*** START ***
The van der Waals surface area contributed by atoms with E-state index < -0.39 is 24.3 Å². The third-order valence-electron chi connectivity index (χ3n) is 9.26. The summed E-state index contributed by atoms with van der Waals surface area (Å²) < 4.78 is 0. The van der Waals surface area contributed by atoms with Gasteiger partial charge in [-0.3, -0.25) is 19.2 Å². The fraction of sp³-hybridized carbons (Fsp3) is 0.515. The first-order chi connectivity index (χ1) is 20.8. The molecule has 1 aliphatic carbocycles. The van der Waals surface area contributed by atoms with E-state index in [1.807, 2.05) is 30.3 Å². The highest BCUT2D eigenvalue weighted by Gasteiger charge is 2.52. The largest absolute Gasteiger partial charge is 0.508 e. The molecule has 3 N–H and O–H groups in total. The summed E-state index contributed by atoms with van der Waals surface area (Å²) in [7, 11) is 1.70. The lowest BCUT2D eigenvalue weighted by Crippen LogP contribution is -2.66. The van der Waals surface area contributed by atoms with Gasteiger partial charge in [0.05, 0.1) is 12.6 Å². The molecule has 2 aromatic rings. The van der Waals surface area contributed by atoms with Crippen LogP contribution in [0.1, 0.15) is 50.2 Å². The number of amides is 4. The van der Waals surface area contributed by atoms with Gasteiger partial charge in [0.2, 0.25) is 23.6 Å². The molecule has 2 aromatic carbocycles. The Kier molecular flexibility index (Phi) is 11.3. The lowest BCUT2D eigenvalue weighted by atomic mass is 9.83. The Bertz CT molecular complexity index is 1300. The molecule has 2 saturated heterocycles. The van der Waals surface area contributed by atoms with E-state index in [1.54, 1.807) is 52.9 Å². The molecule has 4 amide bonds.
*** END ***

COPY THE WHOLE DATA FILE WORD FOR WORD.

The van der Waals surface area contributed by atoms with E-state index < -0.39 is 24.3 Å². The third-order valence-electron chi connectivity index (χ3n) is 9.26. The summed E-state index contributed by atoms with van der Waals surface area (Å²) < 4.78 is 0. The van der Waals surface area contributed by atoms with Gasteiger partial charge in [-0.3, -0.25) is 19.2 Å². The fraction of sp³-hybridized carbons (Fsp3) is 0.515. The first-order chi connectivity index (χ1) is 20.8. The molecule has 1 aliphatic carbocycles. The van der Waals surface area contributed by atoms with E-state index in [1.807, 2.05) is 30.3 Å². The highest BCUT2D eigenvalue weighted by Gasteiger charge is 2.52. The largest absolute Gasteiger partial charge is 0.508 e. The molecule has 3 N–H and O–H groups in total. The summed E-state index contributed by atoms with van der Waals surface area (Å²) in [7, 11) is 1.70. The lowest BCUT2D eigenvalue weighted by Crippen LogP contribution is -2.66. The van der Waals surface area contributed by atoms with Gasteiger partial charge in [0.05, 0.1) is 12.6 Å². The molecule has 2 aromatic rings. The van der Waals surface area contributed by atoms with Crippen LogP contribution in [0.1, 0.15) is 50.2 Å². The number of amides is 4. The van der Waals surface area contributed by atoms with Gasteiger partial charge in [0.2, 0.25) is 23.6 Å². The molecule has 2 aromatic carbocycles. The Kier molecular flexibility index (Phi) is 11.3. The lowest BCUT2D eigenvalue weighted by atomic mass is 9.83. The Bertz CT molecular complexity index is 1300. The molecule has 2 saturated heterocycles. The van der Waals surface area contributed by atoms with E-state index in [1.54, 1.807) is 52.9 Å². The molecule has 4 amide bonds.